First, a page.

1What Microsoft Teams Does for Office Productivity, Collaboration
2The Service Is Baked Into Office 365
Unlike Slack, users aren’t required to download a separate software solution to try out Teams. Instead, the service is built into Office 365 and can be provisioned for employees through the platform. But convenience is just one part of the equation: Microsoft said offering Teams in Office 365 allows it to integrate with other apps in that platform.
3This Is a Corporate Solution
4Chatting Is a Critical Feature
Chatting is arguably the most important feature baked into Teams. Whether it’s in main corporate teams or in smaller teams set up just for a few members, users can send text messages, photos, links and other content. Chatting can be either public for all to see or kept to private channels between two people. By default, however, all chats are public.
5Create Hubs for Teams to Check Out
Microsoft encourages users to create hubs for teams to work more effectively together. Hubs essentially are channels of people working around a single topic where they can communicate, share content and ideas, and more. Users can be members in multiple channels and can communicate with different people within each one.
6It’s a Place to Share Just About Anything
Microsoft said Teams can also act as a file-storage place of sorts. For instance, in addition to chat logs, the application can be used to upload and access files, videos and even video conference calls. After an item is uploaded, users can search for it later. Teams uses Microsoft Graph, an intelligence platform of sorts, that helps users find relevant content more quickly.
7Document Editing Is Built-In
To make good on its teamwork concept, Microsoft Teams comes with full support for document editing. What that means is users can upload a Word document into Teams and collaborate on edits within the system. Once the document is ready, users can save it in the cloud or on their computers and ship it off to the intended recipient.
8Bundled Microsoft Apps
Teams is fully compatible with other Office 365 applications. In addition to supporting Word, the platform has built-in access to Microsoft collaboration software SharePoint. Users also will be able to hold video calls through the service, thanks to Skype for Business and share notes from OneNote. Look for Microsoft to broaden that integration as Teams matures.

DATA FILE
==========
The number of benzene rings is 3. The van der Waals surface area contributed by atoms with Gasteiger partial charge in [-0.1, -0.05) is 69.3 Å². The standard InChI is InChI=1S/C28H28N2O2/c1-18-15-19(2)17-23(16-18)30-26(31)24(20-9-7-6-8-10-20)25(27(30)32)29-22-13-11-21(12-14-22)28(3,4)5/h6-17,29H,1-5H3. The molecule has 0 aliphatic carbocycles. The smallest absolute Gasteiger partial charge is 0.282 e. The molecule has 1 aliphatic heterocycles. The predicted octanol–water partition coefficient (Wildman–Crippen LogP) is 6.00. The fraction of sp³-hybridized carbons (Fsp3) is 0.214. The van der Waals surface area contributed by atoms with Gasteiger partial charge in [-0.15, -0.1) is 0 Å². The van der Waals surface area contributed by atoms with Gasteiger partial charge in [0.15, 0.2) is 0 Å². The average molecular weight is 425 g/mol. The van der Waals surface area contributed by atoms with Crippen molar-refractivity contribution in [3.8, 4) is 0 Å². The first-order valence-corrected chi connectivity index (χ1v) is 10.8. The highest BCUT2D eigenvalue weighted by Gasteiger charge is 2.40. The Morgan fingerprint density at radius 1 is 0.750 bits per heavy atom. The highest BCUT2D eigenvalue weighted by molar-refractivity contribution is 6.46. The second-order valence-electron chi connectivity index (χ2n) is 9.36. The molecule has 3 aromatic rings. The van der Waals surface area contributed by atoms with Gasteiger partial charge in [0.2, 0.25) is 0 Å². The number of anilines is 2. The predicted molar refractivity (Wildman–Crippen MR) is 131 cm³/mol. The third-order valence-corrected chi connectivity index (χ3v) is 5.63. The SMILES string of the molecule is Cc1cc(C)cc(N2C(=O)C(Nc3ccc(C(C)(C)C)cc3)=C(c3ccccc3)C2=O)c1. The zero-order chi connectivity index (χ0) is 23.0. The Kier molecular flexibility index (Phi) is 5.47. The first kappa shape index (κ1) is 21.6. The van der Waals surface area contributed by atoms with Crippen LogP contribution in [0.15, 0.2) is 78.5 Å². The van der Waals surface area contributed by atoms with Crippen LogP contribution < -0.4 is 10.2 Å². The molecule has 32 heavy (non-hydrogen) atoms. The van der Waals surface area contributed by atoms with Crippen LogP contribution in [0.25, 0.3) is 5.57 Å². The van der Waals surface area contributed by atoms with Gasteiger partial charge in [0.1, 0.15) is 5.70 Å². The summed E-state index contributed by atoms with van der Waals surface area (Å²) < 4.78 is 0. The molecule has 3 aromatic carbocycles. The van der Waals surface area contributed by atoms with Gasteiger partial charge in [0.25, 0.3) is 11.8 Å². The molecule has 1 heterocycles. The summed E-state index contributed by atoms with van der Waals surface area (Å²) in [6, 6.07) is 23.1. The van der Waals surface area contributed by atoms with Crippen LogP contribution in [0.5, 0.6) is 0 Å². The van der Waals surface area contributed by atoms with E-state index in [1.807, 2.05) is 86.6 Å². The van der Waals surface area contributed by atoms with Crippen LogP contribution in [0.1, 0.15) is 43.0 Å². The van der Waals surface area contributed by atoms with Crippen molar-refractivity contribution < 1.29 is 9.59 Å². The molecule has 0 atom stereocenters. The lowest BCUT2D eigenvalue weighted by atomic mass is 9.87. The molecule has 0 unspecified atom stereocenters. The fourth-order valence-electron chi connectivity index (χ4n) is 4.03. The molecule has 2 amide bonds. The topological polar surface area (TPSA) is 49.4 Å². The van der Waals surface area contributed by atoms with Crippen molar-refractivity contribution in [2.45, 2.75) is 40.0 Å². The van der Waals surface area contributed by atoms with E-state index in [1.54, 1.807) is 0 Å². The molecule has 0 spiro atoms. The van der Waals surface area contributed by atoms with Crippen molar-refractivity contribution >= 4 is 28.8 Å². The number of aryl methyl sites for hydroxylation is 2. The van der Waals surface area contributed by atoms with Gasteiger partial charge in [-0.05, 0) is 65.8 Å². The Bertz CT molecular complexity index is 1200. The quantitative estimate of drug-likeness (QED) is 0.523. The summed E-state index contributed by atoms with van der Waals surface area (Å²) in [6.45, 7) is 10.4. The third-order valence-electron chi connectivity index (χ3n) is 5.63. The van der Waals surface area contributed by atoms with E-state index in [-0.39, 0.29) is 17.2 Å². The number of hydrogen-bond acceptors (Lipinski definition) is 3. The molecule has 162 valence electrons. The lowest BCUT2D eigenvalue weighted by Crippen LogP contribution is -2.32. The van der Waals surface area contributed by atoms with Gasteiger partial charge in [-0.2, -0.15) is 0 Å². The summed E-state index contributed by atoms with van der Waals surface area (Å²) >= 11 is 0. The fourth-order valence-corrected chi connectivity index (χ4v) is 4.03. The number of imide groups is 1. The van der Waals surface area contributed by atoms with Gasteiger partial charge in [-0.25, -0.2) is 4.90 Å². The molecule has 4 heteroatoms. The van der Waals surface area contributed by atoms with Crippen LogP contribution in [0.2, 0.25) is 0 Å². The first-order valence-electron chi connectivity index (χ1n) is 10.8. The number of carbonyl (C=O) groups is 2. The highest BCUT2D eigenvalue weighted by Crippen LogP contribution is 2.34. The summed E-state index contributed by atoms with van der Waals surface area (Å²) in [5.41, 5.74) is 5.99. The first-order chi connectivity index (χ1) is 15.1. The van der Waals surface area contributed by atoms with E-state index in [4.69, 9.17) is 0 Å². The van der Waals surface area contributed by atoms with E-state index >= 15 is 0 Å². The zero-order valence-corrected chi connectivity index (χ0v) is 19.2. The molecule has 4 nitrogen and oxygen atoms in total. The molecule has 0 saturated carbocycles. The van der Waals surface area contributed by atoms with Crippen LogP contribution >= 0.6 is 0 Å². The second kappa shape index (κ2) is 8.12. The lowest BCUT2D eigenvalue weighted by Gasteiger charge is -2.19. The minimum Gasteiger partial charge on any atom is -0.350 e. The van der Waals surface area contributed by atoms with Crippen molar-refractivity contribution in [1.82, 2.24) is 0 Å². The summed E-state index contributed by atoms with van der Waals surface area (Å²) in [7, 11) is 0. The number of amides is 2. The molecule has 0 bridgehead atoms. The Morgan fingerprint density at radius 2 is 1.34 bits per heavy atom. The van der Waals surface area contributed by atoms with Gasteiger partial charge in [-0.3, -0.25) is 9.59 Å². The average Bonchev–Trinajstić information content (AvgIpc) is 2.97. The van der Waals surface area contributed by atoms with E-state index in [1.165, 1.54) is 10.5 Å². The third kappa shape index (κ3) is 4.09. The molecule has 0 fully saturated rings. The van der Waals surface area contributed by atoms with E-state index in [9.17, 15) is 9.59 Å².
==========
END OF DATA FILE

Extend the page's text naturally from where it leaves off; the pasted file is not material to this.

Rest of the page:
9Try Out Third-Party Support
Microsoft has partnered with several third parties to expand Teams’ features. For instance, users can track Twitter feeds from Teams and can even access code snippets and other information from GitHub. Looking ahead, Microsoft plans to add more third-party integration, including solutions from Zendesk and Asana.
10Microsoft Chats Up Teams’ Security
Security matters greatly to the IT side, so Microsoft has made Teams one of the more secure collaboration tools out there. All the data in Teams is encrypted and uses a “transparent operational model” that eliminates standing access to user data. Teams also comes with multifactor authentication and will support compliance and data protection standards, including those of the Health Insurance Portability and Accountability Act (HIPAA) and the International Standards Organization (ISO).
11Try Teams on Mobile and Desktop
Since this is an Office 365-based platform, Teams can work across desktop and mobile devices, such as the iPad. However, for Teams to be accessible, the IT side must turn it on through the Office 365 administration portal. It’s available in the “Services and Add-Ins” section and needs to be toggled on to try it out. The software currently is in preview, which means Microsoft will be updating it as time goes on.